NEWPORT, Ore. – A Newport school district has ended a long-standing eagle feather graduation ceremony it once held for Native high school seniors after learning that federal law prohibits it.
But at least one family contends the Lincoln County School District “went beyond how the law reads” in deciding to deny the feathers to students who were not enrolled in federally recognized tribes and then halting the ceremony altogether because it allegedly constituted the use of federal school funds for religious purposes.
“At the end of graduation you will receive an eagle feather because you’ve earned it,” Cindy George-Kenney, a member of a district Indian Education parent committee, said students were told before the practice was dropped. She has filed grievances with civil rights organizations, the Department of Justice, and the National Congress of American Indians, among others.
“I work with them as they walk down the path of education and I will be there at the end to gift them with an eagle feather to help them with their spiritual journey,” was the philosophy of Juanita Whitebear, a long-time Indian education specialist for the school district, who termed the ceremony’s demise and its possible replacement “a really delicate situation.”
George-Kenney’s daughter, Angelica, who will be a freshman, said, “Obviously, you’re Native American” to be in the Indian Education program, but then “you’re not Native enough to get a feather – it just doesn’t seem right.”
Three provisions of federal law underlie the controversy.
Under the Elementary and Secondary Education Act, eligibility for the Title VII Indian Education program requires only that a person or their parent or grandparent belong to an Indian tribe or band, including state recognized tribes, be recognized by the secretary of the Interior as an Indian, or satisfy another broad requirement.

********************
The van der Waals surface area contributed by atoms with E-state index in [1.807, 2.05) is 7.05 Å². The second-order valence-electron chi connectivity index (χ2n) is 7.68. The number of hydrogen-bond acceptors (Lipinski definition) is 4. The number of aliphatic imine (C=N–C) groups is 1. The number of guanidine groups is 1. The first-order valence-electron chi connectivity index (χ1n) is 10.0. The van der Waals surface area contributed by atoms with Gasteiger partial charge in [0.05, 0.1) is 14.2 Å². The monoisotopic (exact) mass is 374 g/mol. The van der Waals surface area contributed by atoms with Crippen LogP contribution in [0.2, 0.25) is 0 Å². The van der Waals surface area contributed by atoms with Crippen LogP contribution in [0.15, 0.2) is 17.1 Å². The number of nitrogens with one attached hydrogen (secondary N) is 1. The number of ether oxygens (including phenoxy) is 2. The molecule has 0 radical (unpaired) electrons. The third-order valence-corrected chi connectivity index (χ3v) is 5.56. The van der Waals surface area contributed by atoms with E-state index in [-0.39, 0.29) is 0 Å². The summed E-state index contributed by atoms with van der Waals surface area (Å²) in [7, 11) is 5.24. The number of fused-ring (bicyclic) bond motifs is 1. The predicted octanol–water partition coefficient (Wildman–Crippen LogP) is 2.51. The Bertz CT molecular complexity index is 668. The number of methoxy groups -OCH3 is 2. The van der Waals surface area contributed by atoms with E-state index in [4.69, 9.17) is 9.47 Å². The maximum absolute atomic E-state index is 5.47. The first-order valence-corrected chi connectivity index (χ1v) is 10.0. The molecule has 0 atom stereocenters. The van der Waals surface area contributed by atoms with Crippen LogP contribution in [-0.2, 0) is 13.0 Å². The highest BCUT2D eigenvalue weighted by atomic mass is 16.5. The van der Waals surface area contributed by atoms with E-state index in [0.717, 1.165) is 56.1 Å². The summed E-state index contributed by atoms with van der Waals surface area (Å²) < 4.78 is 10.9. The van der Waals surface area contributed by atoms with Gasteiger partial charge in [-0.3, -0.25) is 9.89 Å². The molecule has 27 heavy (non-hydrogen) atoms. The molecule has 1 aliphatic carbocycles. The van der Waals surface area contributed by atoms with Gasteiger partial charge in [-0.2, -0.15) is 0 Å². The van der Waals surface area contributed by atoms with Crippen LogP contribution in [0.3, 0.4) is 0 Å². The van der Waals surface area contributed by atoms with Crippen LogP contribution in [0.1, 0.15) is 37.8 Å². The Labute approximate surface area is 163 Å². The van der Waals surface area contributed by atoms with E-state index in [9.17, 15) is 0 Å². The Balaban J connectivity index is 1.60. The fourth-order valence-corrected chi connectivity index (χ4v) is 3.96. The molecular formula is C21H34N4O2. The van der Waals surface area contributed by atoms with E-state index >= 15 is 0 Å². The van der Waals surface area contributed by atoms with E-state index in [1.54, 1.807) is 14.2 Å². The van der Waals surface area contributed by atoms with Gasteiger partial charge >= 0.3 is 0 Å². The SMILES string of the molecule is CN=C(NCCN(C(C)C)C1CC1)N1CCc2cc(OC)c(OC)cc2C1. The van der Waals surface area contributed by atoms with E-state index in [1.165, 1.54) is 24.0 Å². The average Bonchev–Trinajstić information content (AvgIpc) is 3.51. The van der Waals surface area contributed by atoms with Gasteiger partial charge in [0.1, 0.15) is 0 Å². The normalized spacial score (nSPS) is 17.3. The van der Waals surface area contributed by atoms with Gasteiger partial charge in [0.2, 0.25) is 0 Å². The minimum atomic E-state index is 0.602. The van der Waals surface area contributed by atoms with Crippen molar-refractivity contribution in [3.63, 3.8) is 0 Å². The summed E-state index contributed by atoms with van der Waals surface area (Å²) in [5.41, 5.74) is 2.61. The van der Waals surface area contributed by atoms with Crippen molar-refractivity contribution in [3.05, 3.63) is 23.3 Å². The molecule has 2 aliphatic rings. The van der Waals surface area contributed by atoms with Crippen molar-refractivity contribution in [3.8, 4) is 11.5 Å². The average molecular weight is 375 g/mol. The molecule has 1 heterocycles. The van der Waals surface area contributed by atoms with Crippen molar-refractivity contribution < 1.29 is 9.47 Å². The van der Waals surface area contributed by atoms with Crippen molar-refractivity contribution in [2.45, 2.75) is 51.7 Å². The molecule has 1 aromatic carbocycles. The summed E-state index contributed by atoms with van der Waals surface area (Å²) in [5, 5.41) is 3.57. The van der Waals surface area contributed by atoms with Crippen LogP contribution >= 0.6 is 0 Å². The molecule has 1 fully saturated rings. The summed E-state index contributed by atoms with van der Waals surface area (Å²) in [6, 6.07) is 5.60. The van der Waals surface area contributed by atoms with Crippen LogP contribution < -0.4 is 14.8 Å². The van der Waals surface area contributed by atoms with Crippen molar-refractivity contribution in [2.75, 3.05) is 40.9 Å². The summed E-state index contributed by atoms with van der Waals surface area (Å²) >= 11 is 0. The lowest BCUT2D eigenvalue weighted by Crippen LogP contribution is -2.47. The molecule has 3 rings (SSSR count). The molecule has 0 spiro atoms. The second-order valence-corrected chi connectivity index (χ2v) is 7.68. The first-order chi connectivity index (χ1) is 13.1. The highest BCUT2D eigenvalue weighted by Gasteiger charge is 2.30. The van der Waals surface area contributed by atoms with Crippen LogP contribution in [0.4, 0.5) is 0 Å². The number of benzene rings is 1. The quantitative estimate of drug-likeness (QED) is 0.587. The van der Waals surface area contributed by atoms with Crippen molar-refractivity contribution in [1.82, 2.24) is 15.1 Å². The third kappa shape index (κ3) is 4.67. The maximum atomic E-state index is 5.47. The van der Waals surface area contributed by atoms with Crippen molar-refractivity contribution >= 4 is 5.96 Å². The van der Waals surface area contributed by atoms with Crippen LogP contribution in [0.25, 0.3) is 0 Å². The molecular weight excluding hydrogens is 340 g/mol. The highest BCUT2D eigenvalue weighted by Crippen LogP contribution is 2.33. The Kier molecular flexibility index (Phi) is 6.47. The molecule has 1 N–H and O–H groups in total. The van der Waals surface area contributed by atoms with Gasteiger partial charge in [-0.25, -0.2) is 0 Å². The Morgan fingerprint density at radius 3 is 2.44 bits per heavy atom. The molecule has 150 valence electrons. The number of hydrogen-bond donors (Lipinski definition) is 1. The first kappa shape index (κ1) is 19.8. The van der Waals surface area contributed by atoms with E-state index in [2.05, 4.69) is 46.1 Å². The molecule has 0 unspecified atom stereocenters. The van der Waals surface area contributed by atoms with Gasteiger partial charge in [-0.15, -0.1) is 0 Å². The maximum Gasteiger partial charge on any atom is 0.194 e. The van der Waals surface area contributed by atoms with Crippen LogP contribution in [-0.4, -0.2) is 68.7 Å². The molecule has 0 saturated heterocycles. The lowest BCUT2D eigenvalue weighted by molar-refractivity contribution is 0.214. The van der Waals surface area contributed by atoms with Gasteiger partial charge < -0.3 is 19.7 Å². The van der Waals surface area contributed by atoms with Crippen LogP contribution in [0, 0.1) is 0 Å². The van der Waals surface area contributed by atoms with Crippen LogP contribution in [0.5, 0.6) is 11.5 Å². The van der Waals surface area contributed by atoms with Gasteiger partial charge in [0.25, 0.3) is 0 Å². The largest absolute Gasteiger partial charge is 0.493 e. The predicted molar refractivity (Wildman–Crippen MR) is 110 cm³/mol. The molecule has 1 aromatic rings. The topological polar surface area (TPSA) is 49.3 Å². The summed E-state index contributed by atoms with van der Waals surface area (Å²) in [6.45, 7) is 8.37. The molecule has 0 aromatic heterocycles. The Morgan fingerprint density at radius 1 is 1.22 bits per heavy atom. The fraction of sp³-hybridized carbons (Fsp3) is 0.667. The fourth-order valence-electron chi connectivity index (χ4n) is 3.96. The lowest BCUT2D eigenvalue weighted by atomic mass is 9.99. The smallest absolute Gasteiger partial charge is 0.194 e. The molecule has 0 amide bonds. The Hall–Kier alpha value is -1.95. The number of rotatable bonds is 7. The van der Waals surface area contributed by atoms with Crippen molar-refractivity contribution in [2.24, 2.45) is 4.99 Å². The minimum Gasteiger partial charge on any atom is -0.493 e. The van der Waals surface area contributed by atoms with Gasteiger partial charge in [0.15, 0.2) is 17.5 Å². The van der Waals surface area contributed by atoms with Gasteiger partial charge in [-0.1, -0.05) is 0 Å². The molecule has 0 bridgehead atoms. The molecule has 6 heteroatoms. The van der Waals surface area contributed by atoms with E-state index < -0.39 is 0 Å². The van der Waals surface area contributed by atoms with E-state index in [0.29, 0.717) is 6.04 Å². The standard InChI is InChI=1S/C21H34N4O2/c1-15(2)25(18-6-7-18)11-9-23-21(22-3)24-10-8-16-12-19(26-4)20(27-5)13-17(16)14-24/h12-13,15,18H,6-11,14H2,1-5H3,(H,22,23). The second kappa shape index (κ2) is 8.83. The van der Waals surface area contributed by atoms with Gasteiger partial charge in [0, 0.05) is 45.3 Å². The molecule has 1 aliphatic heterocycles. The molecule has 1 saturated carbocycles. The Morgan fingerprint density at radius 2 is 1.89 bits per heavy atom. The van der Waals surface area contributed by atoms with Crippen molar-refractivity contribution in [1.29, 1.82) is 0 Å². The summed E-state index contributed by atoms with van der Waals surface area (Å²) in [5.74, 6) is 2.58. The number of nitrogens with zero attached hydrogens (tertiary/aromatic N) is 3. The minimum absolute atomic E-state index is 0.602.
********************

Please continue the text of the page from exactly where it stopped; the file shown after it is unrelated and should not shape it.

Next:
More narrowly, however, “schools may request eagle feathers to present at graduation to Native American students who are enrolled members of federally recognized tribes,” according to Fish and Wildlife Service regulations that advise application at the start of the school year by “a representative from the school who is an enrolled member of a federally recognized tribe.”
Finally, a section of the Bald and Golden Eagle Protection Act, which the FWS regulations implement, is cited by critics of the ceremony’s cancellation. It says eagle parts or feathers are not transferable except when “handed down from generation to generation or from one Indian to another in accordance with tribal or religious customs.”
That passage, coupled with the ceremony’s long history in local schools, has fueled the indignation of those who resent the ceremony’s cancellation.
Tom Rinearson, district superintendent, talked with the Department of Justice about the ceremony and was told “it was illegal.” The ceremony could also be considered a religious event and the school cannot sponsor it on those terms either, he said.
The Indian Education parents committee rejected an option used elsewhere of conducting the ceremony using hawk or other feathers, he said.
Whitebear doesn’t want to gift one Indian Education student with an eagle feather and another with a hawk or turkey feather because “we already have these (divisive) issues as Indian people.”
George-Kenney said the eagle feather ceremony was last held in 2008, even though Title VII is to “support cultural activities.” A new Indian Education employee who raised the eagle feather issue showed a “lack of respect,” and it “should have been done in a respectful way.”
Angelica, 14, and her sister, Laura, 11, are one-fourth Cherokee and could be enrolled, “but Angelica refuses,” George-Kenney said, noting “she is very active in Native rights.”
“I know who I am. … people who know me know I am a Native American person.”
At least two students – one of them an honor student with ancestry in a local tribal nation – could not receive eagle feathers at graduation because they were not enrolled, she said.
If a Title VII graduation ceremony were to award eagle feathers only to federally enrolled Native students, “It would feel like they were more important than I was,” she said.
Whitebear said the eagle feather ceremony began in 1985 “because the graduation rate among Native children was really low,” so parents and others “did it as an honoring, so once they completed high school they would honor them with one of the highest gifts.”
The ceremony may be cultural, not religious, and conducted by the community, not the school or the Title VII parents committee, but it needs to be “brought out in the open,” Whitebear said. She is not afraid to speak out for the children or parents who, for whatever reason, feel constrained.
“Change needs to happen for our children.”
Rinearson said the outcome would affect 40 to 50 students in the Indian Education program. He feels the conferring of feathers “was a great experience for the kids – I would hope the community will pick that up.”